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I am trying to remove typos from my data text analysis. So I am using dictionary feature of quanteda package. It works fine for Unigrams. But it gives unexpected output for Bigrams. Not sure how to handle typos so that they do not sneak into my Bigrams and Trigrams.

ZTestCorp1 <- c("The new law included a capital gains tax, and an inheritance tax.", 
                "New York City has raised a taxes: an income tax and a sales tax.")

ZcObj <- corpus(ZTestCorp1)

mydict <- dictionary(list("the"="the", "new"="new", "law"="law", 
                      "capital"="capital", "gains"="gains", "tax"="tax", 
                      "inheritance"="inheritance", "city"="city")) 

Zdfm1 <- dfm(ZcObj, ngrams=2, concatenator=" ", 
         what = "fastestword", 
         toLower=TRUE, removeNumbers=TRUE,
         removePunct=TRUE, removeSeparators=TRUE,
         removeTwitter=TRUE, stem=FALSE,
         ignoredFeatures=NULL,
         language="english", 
         dictionary=mydict, valuetype="fixed")

wordsFreq1 <- colSums(sort(Zdfm1))

Current output

> wordsFreq1
    the         new         law     capital       gains         tax inheritance        city 
      0           0           0           0           0           0           0           0 

Without using dictionary, the output is as follows:

> wordsFreq
    tax and         the new         new law    law included      included a       a capital 
          2               1               1               1               1               1 
capital gains       gains tax          and an  an inheritance inheritance tax        new york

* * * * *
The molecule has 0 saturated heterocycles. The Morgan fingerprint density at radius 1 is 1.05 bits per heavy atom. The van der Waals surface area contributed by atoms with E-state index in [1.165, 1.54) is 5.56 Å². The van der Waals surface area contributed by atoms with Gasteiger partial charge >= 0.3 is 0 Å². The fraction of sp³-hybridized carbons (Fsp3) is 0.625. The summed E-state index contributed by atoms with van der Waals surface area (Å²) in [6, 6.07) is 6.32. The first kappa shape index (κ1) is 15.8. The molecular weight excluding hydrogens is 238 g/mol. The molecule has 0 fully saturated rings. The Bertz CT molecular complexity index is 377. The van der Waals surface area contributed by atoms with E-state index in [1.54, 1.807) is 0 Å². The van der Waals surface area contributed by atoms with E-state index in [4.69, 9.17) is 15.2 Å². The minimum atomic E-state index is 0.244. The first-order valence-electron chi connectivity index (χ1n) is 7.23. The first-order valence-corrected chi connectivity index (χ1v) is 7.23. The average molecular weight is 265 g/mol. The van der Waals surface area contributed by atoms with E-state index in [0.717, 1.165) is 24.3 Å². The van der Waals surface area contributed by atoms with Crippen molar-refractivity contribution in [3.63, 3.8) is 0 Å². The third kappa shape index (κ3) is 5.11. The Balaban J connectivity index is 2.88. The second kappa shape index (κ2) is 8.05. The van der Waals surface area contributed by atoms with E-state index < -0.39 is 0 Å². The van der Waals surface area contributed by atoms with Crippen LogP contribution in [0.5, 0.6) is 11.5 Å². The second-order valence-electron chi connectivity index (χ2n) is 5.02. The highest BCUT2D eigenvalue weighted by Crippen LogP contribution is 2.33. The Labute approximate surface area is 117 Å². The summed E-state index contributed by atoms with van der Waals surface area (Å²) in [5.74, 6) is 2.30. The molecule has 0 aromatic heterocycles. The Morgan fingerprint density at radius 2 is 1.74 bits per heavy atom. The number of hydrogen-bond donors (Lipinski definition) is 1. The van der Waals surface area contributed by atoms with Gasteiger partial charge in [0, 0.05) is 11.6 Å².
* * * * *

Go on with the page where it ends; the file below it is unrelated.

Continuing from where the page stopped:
1               1               1               1               1               1 
  york city        city has      has raised        raised a         a taxes        taxes an 
          1               1               1               1               1               1 
  an income      income tax           and a         a sales       sales tax 
          1               1               1               1               1

Expected Bigram

The new
new law
law capital
capital gains
gains tax
tax inheritance
inheritance city  

p.s. I was assuming that the tokenizing is done after dictionary match up. But looks like that is not the case based on the results I see.

On another note, I tried to create my dictionary object as

mydict <- dictionary(list(mydict=c("the", "new", "law", "capital", "gains", 
                      "tax", "inheritance", "city"))) 

But it did not work. So I had to use the approach above which I think is not efficient.

UPDATE Added output based on Ken's solution:

> (myDfm1a <- dfm(ZcObj, verbose = FALSE, ngrams=2, 
+                keptFeatures = c("the", "new", "law", "capital", "gains",  "tax", "inheritance", "city")))
Document-feature matrix of: 2 documents, 14 features.
2 x 14 sparse Matrix of class "dfmSparse" features
docs    the_new new_law law_included a_capital capital_gains gains_tax   tax_and an_inheritance
text1       1       1            1         1             1         1       1               1
text2       0       0            0         0             0         0       1              0
   features
docs    inheritance_tax new_york york_city city_has income_tax sales_tax
text1               1        0         0        0          0         0
text2               0        1         1        1          1         1
5

Updated 2017-12-21 for newer versions of quanteda

Glad to see you are working with the package! I think there are two issues in what you are struggling with. The first is how to apply feature selection before forming ngrams. The second is how to define feature selections generally (using quanteda).

The first issue: How to apply feature selection before forming ngrams. Here you have defined a dictionary to do this. (As I will show below, this is not necessary here.) You would like to remove all terms not in the selection list, and then form bigrams. quanteda does not do this by default because it's not a standard form of "bigram", where the words are not collocated according to some window defined strictly by adjacency. In your expected result, for instance, law capital is not a pair of adjacent terms, which is the usual definition of bigram.

However we can override this behaviour by building up the document-feature matrix more "manually".

First, tokenise the texts.

# tokenize the original
toks <- tokens(ZcObj, removePunct = TRUE, removeNumbers = TRUE) %>%
  tokens_tolower()
toks
## tokens object from 2 documents.
## text1 :